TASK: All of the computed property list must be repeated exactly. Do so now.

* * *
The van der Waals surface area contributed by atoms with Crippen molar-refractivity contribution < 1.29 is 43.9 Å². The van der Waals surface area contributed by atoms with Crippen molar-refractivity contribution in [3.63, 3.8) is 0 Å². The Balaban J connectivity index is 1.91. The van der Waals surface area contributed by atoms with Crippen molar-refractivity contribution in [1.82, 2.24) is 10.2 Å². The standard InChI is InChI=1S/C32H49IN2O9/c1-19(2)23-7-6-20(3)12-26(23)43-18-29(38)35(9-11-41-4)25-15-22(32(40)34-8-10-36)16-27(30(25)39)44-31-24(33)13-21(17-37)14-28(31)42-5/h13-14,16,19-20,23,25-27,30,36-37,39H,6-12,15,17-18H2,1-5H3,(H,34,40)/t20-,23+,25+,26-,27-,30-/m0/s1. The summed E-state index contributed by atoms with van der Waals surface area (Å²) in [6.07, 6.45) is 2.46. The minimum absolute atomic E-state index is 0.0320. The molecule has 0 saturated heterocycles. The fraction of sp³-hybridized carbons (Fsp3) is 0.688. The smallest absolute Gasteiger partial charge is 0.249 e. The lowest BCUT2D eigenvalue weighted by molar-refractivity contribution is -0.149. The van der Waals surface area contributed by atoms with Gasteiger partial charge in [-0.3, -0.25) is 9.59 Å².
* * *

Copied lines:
The van der Waals surface area contributed by atoms with Crippen molar-refractivity contribution < 1.29 is 43.9 Å². The van der Waals surface area contributed by atoms with Crippen molar-refractivity contribution in [3.63, 3.8) is 0 Å². The Balaban J connectivity index is 1.91. The van der Waals surface area contributed by atoms with Crippen molar-refractivity contribution in [1.82, 2.24) is 10.2 Å². The standard InChI is InChI=1S/C32H49IN2O9/c1-19(2)23-7-6-20(3)12-26(23)43-18-29(38)35(9-11-41-4)25-15-22(32(40)34-8-10-36)16-27(30(25)39)44-31-24(33)13-21(17-37)14-28(31)42-5/h13-14,16,19-20,23,25-27,30,36-37,39H,6-12,15,17-18H2,1-5H3,(H,34,40)/t20-,23+,25+,26-,27-,30-/m0/s1. The summed E-state index contributed by atoms with van der Waals surface area (Å²) in [6.07, 6.45) is 2.46. The minimum absolute atomic E-state index is 0.0320. The molecule has 0 saturated heterocycles. The fraction of sp³-hybridized carbons (Fsp3) is 0.688. The smallest absolute Gasteiger partial charge is 0.249 e. The lowest BCUT2D eigenvalue weighted by molar-refractivity contribution is -0.149. The van der Waals surface area contributed by atoms with Gasteiger partial charge in [-0.3, -0.25) is 9.59 Å².